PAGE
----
Klobuchar-authored legislation, which was signed into law in 2015, called for the creation of the National Strategy to help coordinate efforts to investigate and prevent human trafficking between federal, state, local, and tribal agencies
Last June, one year after passage of the legislation, Klobuchar called on the Department of Justice (DOJ) to strengthen efforts to implement the bipartisan law
WASHINGTON, DC – Following efforts from U.S. Senator Amy Klobuchar, the U.S. Department of Justice (DOJ) today released the National Strategy to Combat Human Trafficking. The Klobuchar-authored Justice for Victims of Trafficking Act, which was signed into law in 2015, called for the creation of the National Strategy to help coordinate efforts to investigate and prevent human trafficking between federal, state, local, and tribal agencies. Last June, one year after passage of the legislation, Klobuchar called on DOJ to strengthen efforts to implement the bipartisan law.
“Trafficking is now one of the third largest criminal enterprise in the world. The bipartisan bill we passed last Congress is a good start, and we’ve seen evidence of that in Minnesota and nationwide, as more perpetrators have been brought to justice. Still, there’s more we can do to crack down on this crime and help victims rebuild their lives,” said Klobuchar. “This new National Strategy to Combat Human Trafficking that my legislation called for will help focus anti-trafficking resources between all levels of government, increase collaboration, and help bring traffickers to justice.”
The National Strategy will help set clear goals, focus resources, and encourage data sharing among law enforcement agencies, including by mandating the establishment of district-specific strategic plans by each U.S. Attorney in consultation with state, local, and tribal government agencies.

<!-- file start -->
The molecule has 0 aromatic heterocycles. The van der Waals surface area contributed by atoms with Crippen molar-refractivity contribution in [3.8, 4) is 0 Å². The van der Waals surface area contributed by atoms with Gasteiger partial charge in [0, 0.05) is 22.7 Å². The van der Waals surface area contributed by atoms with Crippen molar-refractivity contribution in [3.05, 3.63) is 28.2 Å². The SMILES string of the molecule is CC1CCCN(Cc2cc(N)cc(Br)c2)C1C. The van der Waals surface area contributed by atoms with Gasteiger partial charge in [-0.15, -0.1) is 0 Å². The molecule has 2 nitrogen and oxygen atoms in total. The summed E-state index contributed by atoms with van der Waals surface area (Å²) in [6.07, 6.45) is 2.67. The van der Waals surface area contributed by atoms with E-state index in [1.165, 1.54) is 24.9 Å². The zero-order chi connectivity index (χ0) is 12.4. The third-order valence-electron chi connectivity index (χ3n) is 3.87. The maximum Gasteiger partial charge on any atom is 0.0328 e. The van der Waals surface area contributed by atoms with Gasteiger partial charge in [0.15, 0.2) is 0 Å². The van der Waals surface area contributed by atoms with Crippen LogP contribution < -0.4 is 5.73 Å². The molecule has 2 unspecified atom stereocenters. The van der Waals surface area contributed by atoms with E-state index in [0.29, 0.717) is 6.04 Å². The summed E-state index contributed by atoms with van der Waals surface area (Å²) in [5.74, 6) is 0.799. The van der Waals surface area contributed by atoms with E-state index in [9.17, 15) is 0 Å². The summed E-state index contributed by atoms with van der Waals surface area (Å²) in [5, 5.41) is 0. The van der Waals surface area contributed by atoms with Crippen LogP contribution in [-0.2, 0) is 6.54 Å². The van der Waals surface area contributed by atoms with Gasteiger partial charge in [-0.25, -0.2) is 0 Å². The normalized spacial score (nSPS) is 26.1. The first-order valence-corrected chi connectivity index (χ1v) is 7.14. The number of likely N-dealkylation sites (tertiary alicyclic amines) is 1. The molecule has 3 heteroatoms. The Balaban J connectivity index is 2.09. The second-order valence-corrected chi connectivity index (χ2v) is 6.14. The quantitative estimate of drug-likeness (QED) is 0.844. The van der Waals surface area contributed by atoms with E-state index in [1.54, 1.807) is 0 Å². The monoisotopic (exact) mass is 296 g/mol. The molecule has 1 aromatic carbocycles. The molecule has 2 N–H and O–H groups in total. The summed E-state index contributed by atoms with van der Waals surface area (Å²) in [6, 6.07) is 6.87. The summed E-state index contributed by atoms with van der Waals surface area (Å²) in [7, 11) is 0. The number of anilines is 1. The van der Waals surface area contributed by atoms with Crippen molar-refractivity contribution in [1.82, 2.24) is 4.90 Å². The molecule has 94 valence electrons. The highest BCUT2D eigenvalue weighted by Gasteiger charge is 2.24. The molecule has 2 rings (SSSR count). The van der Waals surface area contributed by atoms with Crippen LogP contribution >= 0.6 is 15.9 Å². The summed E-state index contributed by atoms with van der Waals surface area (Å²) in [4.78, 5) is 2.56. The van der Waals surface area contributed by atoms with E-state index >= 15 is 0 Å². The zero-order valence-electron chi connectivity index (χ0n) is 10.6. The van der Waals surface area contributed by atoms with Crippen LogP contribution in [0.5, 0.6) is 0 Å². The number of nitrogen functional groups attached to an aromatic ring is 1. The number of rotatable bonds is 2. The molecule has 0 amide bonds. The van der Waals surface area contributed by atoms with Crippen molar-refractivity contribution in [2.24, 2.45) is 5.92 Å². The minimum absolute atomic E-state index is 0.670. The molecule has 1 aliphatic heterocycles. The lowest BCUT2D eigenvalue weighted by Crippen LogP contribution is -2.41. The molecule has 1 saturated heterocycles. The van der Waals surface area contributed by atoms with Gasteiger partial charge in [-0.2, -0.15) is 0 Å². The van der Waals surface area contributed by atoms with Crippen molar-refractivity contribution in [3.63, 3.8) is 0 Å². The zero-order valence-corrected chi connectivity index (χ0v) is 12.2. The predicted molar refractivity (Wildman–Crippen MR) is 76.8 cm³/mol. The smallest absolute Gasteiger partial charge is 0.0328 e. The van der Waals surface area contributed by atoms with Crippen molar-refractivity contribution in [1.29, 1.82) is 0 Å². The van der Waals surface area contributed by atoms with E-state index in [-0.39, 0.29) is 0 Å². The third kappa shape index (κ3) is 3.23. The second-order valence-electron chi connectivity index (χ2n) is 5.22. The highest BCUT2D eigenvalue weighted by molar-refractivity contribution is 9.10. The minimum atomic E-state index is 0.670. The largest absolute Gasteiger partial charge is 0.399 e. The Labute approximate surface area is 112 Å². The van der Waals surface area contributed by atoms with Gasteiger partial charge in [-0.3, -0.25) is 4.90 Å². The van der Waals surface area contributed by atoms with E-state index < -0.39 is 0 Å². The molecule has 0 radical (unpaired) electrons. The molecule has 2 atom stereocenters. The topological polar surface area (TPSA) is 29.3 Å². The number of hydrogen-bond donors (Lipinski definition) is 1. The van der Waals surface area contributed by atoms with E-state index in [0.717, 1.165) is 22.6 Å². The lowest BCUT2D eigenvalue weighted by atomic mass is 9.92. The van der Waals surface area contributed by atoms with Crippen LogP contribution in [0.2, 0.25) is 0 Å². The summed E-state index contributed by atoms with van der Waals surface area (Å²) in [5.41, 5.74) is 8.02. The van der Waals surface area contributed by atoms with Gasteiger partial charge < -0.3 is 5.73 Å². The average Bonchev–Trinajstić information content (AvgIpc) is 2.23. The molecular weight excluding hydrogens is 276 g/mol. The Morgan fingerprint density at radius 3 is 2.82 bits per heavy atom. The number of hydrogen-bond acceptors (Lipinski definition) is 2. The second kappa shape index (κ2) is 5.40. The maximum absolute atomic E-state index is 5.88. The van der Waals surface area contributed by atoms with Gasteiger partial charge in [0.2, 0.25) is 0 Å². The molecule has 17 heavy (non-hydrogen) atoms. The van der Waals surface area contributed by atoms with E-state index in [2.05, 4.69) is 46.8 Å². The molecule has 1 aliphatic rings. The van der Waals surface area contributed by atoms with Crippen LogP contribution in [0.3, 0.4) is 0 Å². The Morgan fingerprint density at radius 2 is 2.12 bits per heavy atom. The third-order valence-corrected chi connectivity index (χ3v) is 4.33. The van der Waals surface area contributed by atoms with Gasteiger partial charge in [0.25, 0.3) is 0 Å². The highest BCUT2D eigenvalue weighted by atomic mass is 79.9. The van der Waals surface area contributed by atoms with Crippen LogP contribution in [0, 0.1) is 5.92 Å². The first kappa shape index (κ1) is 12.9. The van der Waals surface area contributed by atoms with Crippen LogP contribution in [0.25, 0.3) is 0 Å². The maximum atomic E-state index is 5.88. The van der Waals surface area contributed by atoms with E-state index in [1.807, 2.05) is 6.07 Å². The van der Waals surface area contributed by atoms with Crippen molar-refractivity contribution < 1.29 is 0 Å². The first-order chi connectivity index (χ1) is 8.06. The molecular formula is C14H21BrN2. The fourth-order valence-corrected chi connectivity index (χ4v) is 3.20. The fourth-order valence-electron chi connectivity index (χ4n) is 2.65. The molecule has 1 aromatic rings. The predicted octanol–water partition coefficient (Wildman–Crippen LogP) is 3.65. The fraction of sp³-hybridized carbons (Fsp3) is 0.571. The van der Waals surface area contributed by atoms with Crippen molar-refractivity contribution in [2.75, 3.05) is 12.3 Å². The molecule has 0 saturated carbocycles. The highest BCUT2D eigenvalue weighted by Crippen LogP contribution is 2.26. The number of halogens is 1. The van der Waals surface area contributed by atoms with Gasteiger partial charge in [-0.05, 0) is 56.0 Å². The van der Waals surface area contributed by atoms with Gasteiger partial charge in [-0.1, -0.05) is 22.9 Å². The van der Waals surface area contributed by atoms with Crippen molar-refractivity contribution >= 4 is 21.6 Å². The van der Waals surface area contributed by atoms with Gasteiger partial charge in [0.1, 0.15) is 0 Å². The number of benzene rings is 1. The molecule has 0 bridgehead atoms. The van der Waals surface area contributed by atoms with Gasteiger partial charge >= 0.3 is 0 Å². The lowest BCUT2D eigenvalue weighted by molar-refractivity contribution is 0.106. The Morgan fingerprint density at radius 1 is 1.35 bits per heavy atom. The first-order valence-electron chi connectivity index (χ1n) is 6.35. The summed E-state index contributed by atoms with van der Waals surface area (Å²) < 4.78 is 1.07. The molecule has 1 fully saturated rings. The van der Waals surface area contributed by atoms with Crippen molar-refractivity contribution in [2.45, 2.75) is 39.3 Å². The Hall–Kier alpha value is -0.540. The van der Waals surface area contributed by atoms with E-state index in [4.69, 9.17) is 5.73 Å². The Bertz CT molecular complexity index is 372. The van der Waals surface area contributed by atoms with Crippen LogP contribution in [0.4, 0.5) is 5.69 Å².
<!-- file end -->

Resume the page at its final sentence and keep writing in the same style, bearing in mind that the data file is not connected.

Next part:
Klobuchar is a national leader in the fight to combat human trafficking. Her bipartisan legislation, the Justice for Victims of Trafficking Act, was modeled after Minnesota’s “Safe Harbor” law, which gives incentives for all states to have a safe harbor provision to help ensure minors who are sold for sex aren’t prosecuted as defendants, but are instead treated as victims. When a state passes a safe harbor law, it means that kids sold for sex should be steered towards child protection services, rather than being arrested, charged, or convicted under a state’s criminal laws. In addition to law enforcement provisions, the Justice for Victims of Trafficking Act helps victims rebuild their lives by using fines and penalties against perpetrators to improve the availability of victim services.
Last March, Klobuchar and Senator Mark Warner (D-VA) introduced the Stop Trafficking on Planes (STOP) Act that would require training for certain airline industry employees to recognize and report suspected human trafficking to law enforcement. A provision based on this legislation was signed into law last July as part of the Federal Aviation Administration (FAA) Reauthorization Act of 2016.